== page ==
Prominent Black Church in Harlem Accused of Gender Bias in Lawsuit by Woman Seeking Senior Pastor Position

NEW YORK – A lawsuit has been filed against the Abyssinian Baptist Church in Harlem, accusing the church and its search committee of gender discrimination. The lawsuit claims that a Yale Divinity School Professor, Eboni Marshall Turman, was denied the position of senior pastor due to sexism.

The Abyssinian Baptist Church, which has been in existence for over 200 years and gained fame as a megachurch, released a statement in response to the lawsuit. They stated that while Marshall Turman and others were considered for the role, she did not meet certain requirements that other candidates possessed.

Marshall Turman, who became the youngest pastor ordained in Abyssinian’s history in 2007, applied for the senior pastor position after the death of longtime senior pastor Rev. Dr. Calvin Butts in 2022. The lawsuit specifically accuses Valerie S. Grant, the chair of the search committee, of behaving inappropriately by asking Marshall Turman questions that were not posed to male candidates.

Grant defended her actions, stating that all candidates were asked a series of common questions and additional questions tailored to each person. She mentioned that Marshall Turman was asked certain questions that other candidates did not receive because she was the only female candidate.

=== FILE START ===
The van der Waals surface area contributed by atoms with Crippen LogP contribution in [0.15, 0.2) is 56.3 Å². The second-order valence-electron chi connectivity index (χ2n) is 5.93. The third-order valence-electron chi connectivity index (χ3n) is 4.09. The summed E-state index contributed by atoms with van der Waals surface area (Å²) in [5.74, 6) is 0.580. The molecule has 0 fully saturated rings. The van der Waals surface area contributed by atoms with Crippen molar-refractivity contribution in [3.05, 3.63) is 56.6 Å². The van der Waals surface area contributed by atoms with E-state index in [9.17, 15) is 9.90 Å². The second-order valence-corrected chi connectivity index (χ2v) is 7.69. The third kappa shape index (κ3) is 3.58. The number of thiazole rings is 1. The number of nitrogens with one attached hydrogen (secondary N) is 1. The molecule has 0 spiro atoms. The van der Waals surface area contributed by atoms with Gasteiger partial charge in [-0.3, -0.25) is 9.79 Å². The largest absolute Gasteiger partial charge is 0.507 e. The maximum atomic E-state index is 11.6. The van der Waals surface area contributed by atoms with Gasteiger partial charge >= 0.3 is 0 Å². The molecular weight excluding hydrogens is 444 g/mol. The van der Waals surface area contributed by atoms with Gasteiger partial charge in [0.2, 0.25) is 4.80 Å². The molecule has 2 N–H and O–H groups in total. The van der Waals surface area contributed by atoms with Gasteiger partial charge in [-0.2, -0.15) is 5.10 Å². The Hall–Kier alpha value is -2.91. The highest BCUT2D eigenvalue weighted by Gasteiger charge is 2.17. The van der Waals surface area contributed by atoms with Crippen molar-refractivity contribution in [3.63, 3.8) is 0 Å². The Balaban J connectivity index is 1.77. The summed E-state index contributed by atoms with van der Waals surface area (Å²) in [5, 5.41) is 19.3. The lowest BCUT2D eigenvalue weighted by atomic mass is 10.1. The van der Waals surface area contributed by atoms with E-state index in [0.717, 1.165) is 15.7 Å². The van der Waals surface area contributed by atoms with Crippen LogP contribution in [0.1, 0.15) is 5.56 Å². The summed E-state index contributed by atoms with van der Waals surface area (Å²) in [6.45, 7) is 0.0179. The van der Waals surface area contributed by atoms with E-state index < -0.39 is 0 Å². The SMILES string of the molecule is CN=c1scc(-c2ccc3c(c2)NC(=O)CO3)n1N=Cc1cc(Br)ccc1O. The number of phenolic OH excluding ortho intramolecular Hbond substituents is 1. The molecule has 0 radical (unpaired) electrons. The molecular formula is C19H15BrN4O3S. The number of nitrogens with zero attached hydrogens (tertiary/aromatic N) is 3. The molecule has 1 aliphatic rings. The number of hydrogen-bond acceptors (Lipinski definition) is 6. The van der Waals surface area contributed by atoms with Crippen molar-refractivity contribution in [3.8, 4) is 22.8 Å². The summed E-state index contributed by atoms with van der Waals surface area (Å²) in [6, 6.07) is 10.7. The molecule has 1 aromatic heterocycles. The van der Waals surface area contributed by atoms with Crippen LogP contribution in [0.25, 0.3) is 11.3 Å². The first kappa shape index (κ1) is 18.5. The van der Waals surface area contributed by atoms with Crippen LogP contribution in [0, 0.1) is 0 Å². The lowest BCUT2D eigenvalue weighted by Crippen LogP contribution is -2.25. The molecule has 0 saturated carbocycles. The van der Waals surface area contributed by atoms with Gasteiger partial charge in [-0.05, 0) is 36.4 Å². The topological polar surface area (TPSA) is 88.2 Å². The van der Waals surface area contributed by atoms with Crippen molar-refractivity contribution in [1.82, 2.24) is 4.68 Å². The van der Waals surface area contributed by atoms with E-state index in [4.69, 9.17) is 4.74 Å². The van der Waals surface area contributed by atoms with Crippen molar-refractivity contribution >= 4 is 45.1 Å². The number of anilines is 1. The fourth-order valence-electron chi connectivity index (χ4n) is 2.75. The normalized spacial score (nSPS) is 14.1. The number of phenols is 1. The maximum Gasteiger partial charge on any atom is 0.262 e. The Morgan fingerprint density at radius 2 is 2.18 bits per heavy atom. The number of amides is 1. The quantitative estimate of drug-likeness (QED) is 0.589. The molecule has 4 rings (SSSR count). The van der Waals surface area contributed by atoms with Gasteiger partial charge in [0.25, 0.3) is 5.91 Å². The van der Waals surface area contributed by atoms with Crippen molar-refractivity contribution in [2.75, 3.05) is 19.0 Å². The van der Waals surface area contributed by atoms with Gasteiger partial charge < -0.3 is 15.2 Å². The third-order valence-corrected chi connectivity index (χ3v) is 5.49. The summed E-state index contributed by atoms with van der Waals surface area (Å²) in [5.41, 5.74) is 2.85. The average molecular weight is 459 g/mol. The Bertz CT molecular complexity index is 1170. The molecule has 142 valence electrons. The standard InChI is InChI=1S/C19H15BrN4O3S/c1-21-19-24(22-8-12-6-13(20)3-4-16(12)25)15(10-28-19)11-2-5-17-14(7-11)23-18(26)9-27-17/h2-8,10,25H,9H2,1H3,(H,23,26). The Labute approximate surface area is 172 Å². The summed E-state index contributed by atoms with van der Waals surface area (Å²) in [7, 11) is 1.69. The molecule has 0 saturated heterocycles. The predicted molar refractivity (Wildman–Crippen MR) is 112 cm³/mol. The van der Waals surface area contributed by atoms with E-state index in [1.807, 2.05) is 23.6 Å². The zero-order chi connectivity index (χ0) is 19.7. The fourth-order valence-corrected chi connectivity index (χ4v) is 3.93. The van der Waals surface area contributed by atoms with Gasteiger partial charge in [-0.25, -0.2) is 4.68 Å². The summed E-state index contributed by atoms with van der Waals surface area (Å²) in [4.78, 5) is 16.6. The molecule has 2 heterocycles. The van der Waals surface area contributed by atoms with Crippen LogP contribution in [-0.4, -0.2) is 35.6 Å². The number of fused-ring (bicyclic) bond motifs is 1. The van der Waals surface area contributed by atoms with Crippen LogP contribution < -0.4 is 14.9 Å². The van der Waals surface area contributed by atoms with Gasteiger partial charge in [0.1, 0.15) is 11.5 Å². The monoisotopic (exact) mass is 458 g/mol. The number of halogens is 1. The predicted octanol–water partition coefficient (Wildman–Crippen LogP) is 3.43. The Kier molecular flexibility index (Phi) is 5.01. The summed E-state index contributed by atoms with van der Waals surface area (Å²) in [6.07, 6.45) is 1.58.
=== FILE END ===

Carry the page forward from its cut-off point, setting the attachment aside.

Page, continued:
The lawsuit seeks unspecified monetary damages from the defendants, as well as an injunction against any gender discrimination in the hiring process.

In summary, the Abyssinian Baptist Church in Harlem is facing a lawsuit for gender bias, with the plaintiff alleging that she was denied the senior pastor position due to sexism. The church has released a statement defending its decision, highlighting the qualifications of the chosen candidate. The lawsuit specifically accuses the search committee chair of behaving inappropriately towards the plaintiff. The plaintiff is seeking monetary damages and an injunction against gender discrimination in future hiring processes.